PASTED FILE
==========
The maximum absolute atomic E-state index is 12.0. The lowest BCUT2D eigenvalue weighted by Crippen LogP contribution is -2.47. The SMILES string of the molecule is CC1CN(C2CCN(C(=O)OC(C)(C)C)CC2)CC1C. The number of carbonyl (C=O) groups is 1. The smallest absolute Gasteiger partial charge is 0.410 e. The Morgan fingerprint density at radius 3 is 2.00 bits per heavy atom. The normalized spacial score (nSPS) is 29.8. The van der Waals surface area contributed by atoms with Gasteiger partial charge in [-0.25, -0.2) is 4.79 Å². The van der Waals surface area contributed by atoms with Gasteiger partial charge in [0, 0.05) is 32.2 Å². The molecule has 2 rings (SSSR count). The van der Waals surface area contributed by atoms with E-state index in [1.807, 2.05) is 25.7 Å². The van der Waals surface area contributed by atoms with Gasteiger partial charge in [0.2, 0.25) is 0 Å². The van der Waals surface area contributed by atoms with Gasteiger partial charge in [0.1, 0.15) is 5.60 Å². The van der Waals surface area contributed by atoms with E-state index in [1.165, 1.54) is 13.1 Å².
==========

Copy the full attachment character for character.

The maximum absolute atomic E-state index is 12.0. The lowest BCUT2D eigenvalue weighted by Crippen LogP contribution is -2.47. The SMILES string of the molecule is CC1CN(C2CCN(C(=O)OC(C)(C)C)CC2)CC1C. The number of carbonyl (C=O) groups is 1. The smallest absolute Gasteiger partial charge is 0.410 e. The Morgan fingerprint density at radius 3 is 2.00 bits per heavy atom. The normalized spacial score (nSPS) is 29.8. The van der Waals surface area contributed by atoms with Gasteiger partial charge in [-0.25, -0.2) is 4.79 Å². The van der Waals surface area contributed by atoms with Gasteiger partial charge in [0, 0.05) is 32.2 Å². The molecule has 2 rings (SSSR count). The van der Waals surface area contributed by atoms with E-state index in [1.807, 2.05) is 25.7 Å². The van der Waals surface area contributed by atoms with Gasteiger partial charge in [0.2, 0.25) is 0 Å². The van der Waals surface area contributed by atoms with Gasteiger partial charge in [0.1, 0.15) is 5.60 Å². The van der Waals surface area contributed by atoms with E-state index in [1.165, 1.54) is 13.1 Å².